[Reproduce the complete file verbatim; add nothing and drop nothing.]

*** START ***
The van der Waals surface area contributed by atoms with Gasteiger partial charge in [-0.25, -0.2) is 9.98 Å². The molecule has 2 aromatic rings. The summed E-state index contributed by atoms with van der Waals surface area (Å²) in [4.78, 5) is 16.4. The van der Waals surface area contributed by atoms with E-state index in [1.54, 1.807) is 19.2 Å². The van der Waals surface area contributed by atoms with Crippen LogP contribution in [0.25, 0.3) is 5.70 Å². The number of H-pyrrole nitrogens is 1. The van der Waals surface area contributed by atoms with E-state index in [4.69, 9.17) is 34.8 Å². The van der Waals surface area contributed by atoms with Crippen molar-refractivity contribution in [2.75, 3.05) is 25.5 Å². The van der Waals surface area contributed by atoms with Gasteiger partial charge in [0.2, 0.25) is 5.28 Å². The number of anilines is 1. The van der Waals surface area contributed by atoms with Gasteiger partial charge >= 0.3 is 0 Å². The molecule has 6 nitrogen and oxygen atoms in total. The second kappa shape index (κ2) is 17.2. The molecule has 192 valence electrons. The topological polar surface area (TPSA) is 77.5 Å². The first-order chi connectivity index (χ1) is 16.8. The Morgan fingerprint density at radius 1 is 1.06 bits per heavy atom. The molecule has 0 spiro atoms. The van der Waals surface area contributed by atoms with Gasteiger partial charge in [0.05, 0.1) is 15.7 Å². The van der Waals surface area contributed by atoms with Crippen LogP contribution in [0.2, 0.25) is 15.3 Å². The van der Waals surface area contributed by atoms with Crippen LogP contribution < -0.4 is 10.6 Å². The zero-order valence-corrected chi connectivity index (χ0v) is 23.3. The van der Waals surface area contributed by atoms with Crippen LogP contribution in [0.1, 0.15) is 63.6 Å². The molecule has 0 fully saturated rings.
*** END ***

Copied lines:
The van der Waals surface area contributed by atoms with Gasteiger partial charge in [-0.25, -0.2) is 9.98 Å². The molecule has 2 aromatic rings. The summed E-state index contributed by atoms with van der Waals surface area (Å²) in [4.78, 5) is 16.4. The van der Waals surface area contributed by atoms with E-state index in [1.54, 1.807) is 19.2 Å². The van der Waals surface area contributed by atoms with Crippen LogP contribution in [0.25, 0.3) is 5.70 Å². The number of H-pyrrole nitrogens is 1. The van der Waals surface area contributed by atoms with E-state index in [4.69, 9.17) is 34.8 Å². The van der Waals surface area contributed by atoms with Crippen molar-refractivity contribution in [2.75, 3.05) is 25.5 Å². The van der Waals surface area contributed by atoms with Gasteiger partial charge in [0.2, 0.25) is 5.28 Å². The number of anilines is 1. The van der Waals surface area contributed by atoms with Gasteiger partial charge >= 0.3 is 0 Å². The molecule has 6 nitrogen and oxygen atoms in total. The second kappa shape index (κ2) is 17.2. The molecule has 192 valence electrons. The topological polar surface area (TPSA) is 77.5 Å². The first-order chi connectivity index (χ1) is 16.8. The Morgan fingerprint density at radius 1 is 1.06 bits per heavy atom. The molecule has 0 spiro atoms. The van der Waals surface area contributed by atoms with Gasteiger partial charge in [0.05, 0.1) is 15.7 Å². The van der Waals surface area contributed by atoms with Crippen LogP contribution in [0.2, 0.25) is 15.3 Å². The van der Waals surface area contributed by atoms with Crippen LogP contribution < -0.4 is 10.6 Å². The zero-order valence-corrected chi connectivity index (χ0v) is 23.3. The van der Waals surface area contributed by atoms with Crippen LogP contribution in [0.1, 0.15) is 63.6 Å². The molecule has 0 fully saturated rings.